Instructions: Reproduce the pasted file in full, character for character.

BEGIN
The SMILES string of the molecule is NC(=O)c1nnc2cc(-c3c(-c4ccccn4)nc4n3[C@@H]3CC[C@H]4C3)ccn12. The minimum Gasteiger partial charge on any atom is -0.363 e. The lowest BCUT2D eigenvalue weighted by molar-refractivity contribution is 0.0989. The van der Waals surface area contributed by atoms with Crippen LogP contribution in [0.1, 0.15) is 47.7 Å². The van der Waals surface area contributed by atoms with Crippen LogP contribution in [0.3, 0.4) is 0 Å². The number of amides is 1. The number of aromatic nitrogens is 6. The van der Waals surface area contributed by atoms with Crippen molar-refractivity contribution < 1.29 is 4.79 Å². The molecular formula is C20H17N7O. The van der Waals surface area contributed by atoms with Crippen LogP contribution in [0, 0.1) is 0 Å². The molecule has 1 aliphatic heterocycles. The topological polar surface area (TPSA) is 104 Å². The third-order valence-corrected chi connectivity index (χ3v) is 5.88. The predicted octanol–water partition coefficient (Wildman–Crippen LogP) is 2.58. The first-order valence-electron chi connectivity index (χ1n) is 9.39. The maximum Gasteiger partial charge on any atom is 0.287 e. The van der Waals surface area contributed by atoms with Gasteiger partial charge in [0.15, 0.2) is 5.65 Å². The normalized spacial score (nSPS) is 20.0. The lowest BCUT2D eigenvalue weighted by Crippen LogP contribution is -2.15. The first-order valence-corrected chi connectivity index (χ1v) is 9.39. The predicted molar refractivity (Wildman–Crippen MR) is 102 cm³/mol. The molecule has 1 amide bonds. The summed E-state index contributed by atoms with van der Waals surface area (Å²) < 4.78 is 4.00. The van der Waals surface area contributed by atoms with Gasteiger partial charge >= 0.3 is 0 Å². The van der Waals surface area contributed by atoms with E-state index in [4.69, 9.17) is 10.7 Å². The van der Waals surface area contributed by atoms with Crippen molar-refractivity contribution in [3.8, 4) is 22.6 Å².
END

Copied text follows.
The SMILES string of the molecule is NC(=O)c1nnc2cc(-c3c(-c4ccccn4)nc4n3[C@@H]3CC[C@H]4C3)ccn12. The minimum Gasteiger partial charge on any atom is -0.363 e. The lowest BCUT2D eigenvalue weighted by molar-refractivity contribution is 0.0989. The van der Waals surface area contributed by atoms with Crippen LogP contribution in [0.1, 0.15) is 47.7 Å². The van der Waals surface area contributed by atoms with Crippen LogP contribution in [0.3, 0.4) is 0 Å². The number of amides is 1. The number of aromatic nitrogens is 6. The van der Waals surface area contributed by atoms with Crippen molar-refractivity contribution < 1.29 is 4.79 Å². The molecular formula is C20H17N7O. The van der Waals surface area contributed by atoms with Crippen LogP contribution in [0, 0.1) is 0 Å². The molecule has 1 aliphatic heterocycles. The topological polar surface area (TPSA) is 104 Å². The third-order valence-corrected chi connectivity index (χ3v) is 5.88. The predicted octanol–water partition coefficient (Wildman–Crippen LogP) is 2.58. The first-order valence-electron chi connectivity index (χ1n) is 9.39. The maximum Gasteiger partial charge on any atom is 0.287 e. The van der Waals surface area contributed by atoms with Gasteiger partial charge in [0.15, 0.2) is 5.65 Å². The normalized spacial score (nSPS) is 20.0. The lowest BCUT2D eigenvalue weighted by Crippen LogP contribution is -2.15. The first-order valence-corrected chi connectivity index (χ1v) is 9.39. The predicted molar refractivity (Wildman–Crippen MR) is 102 cm³/mol. The molecule has 1 amide bonds. The summed E-state index contributed by atoms with van der Waals surface area (Å²) < 4.78 is 4.00. The van der Waals surface area contributed by atoms with Gasteiger partial charge >= 0.3 is 0 Å². The van der Waals surface area contributed by atoms with E-state index in [4.69, 9.17) is 10.7 Å². The van der Waals surface area contributed by atoms with Crippen molar-refractivity contribution in [3.8, 4) is 22.6 Å².